I've recently dealt with having to put some boundaries around my and my 2yo's nursing relationship. There is absolutely nothing wrong with having rules that you two follow. You just need to be sure that the rules you enact are rules your son is capable of understanding and respecting.

So, if you don't want him to lift up your shirt and go to town at his every whim, teach him alternate ways to be able to nurse (or inform you that he wants to nurse). If you are ready to begin implementing only nursing in certain places, make sure that you have a "certain place" in mind for everywhere you go. Know where you *will* allow him the pleasure of nursing when you're out in public...don't just try to blow him off.

At this point, his need to nurse is perhaps not so much a food issue, but it's definately still a relationship issue and he needs to be able to continue to express himself to you. It's normal for an 18mo to want to somehow touch the boob 24 hours/day. The boob is nice and warm and comfortable and soft and attached to probably his fave person in the world: You.

Good luck! I haven't nursed past 3 yet, but in my experience, 15-19 months is the hardest nursing age range. I think if you and your son re-negotiate your nursing relationship in a way that both of you can get satisfaction, you may find that you don't feel like this is a power struggle.
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I can understand your frustration. I went through a somewhat similar situation when my oldest DD was about the same age. At the time, I was pregnant and DD was going through a very clingy stage. I had borderline hyperemesis and was exhausted. Out of sheer desperation, I instituted a totally arbitrary limit that I would only nurse DD once an hour. I didn't want to wean DD, but I needed a break from the constant nursing. Instead of nursing, I would snuggle with DD and comfort her in other ways rather than nursing her. I did not deny her desire to be close to and connect with mama, but I did stick firm to the limit I set.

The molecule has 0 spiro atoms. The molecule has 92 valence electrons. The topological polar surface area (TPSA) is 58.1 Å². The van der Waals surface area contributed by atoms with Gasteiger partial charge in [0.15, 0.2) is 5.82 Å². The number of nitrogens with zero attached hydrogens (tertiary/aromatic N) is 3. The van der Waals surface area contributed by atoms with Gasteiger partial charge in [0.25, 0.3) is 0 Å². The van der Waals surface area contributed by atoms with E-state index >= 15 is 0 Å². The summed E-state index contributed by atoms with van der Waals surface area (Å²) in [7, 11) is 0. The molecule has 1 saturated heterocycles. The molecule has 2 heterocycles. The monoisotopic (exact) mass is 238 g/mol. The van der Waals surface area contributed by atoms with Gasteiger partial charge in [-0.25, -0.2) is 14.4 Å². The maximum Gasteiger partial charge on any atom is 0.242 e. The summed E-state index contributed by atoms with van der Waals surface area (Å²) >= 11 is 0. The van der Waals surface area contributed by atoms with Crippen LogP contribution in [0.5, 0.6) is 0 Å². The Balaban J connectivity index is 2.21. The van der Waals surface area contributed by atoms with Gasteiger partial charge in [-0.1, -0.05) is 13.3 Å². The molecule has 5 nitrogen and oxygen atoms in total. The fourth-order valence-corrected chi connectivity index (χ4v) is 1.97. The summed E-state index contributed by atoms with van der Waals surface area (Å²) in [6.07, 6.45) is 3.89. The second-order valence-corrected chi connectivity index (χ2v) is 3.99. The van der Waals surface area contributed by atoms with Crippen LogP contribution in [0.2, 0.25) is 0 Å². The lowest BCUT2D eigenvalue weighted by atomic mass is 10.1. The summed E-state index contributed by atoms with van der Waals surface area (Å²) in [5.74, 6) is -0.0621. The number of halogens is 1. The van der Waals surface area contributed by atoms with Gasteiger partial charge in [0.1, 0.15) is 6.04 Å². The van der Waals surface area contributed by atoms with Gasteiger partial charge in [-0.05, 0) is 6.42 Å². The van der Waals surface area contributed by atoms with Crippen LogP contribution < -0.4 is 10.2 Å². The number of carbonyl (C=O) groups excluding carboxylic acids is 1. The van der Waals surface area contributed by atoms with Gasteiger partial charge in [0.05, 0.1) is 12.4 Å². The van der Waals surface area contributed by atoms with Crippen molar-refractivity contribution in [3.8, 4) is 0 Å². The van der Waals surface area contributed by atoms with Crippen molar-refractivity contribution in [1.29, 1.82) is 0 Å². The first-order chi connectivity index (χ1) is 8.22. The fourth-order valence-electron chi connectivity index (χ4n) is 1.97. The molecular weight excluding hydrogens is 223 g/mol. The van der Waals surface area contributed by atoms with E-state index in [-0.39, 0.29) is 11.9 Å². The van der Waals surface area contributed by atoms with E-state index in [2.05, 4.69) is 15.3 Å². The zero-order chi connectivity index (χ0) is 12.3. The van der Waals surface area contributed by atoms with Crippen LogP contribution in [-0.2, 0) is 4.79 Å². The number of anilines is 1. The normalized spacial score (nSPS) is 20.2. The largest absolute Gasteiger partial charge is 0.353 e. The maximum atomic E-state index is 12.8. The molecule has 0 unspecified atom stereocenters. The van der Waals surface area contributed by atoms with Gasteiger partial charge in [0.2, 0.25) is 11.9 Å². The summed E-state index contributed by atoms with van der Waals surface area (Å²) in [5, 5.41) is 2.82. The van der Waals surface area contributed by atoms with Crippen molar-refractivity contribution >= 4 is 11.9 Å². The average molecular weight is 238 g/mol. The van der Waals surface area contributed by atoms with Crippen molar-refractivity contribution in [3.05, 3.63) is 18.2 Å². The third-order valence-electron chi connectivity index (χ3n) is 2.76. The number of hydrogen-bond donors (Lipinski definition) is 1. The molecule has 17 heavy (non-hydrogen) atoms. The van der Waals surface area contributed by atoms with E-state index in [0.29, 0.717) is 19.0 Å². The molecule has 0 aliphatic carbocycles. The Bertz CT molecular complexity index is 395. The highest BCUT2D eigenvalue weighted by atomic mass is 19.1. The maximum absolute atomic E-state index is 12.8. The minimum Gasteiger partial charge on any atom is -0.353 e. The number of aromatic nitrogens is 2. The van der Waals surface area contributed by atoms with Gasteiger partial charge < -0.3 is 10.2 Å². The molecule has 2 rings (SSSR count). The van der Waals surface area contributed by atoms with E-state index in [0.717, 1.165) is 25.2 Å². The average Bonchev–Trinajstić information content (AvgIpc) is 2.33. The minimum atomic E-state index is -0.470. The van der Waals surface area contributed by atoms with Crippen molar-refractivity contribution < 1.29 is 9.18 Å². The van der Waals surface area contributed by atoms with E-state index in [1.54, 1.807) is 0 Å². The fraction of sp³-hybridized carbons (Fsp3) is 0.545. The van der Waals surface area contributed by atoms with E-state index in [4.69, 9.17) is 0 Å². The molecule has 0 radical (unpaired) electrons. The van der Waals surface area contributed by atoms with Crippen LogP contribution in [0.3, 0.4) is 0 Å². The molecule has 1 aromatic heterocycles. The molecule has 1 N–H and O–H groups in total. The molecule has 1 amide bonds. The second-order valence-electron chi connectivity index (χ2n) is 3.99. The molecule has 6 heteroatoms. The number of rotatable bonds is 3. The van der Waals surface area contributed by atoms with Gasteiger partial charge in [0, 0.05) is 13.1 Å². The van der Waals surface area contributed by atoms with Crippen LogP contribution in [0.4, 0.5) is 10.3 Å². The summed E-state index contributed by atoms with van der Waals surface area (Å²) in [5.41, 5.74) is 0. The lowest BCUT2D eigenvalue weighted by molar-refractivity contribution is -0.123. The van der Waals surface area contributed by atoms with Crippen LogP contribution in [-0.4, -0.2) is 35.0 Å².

Later on, when I had VERY sore nipples, I only allowed DD to nurse to the count of 10. This allowed her to connect with me, but it prevented me from completely weaning her due to the pain.

Long story short, DD is now 4.5 and is still tandem nursing with her 2.5 year old sister. Although others will not agree with my choices, I truly believe that setting limits preserved our nursing relationship. If I had allowed my DD to nurse as often and for as long as she wanted, it would have driven me crazy. It would've stressed me and hurt me to the point where I would've felt that weaning was the only option.

I know that some mamas are stronger than I am and can continue to nurse their children without limits for years on end. And some mamas believe that limits are not compatable with CLW. But I personally believe that FOR ME, imposing (reasonable) limits on nursing helped me to continue nursing my children in a way that is acceptable to BOTH me and my child(ren).
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I know my DS was in no way ready to slow down in the slightest either day or night until he was into his third year.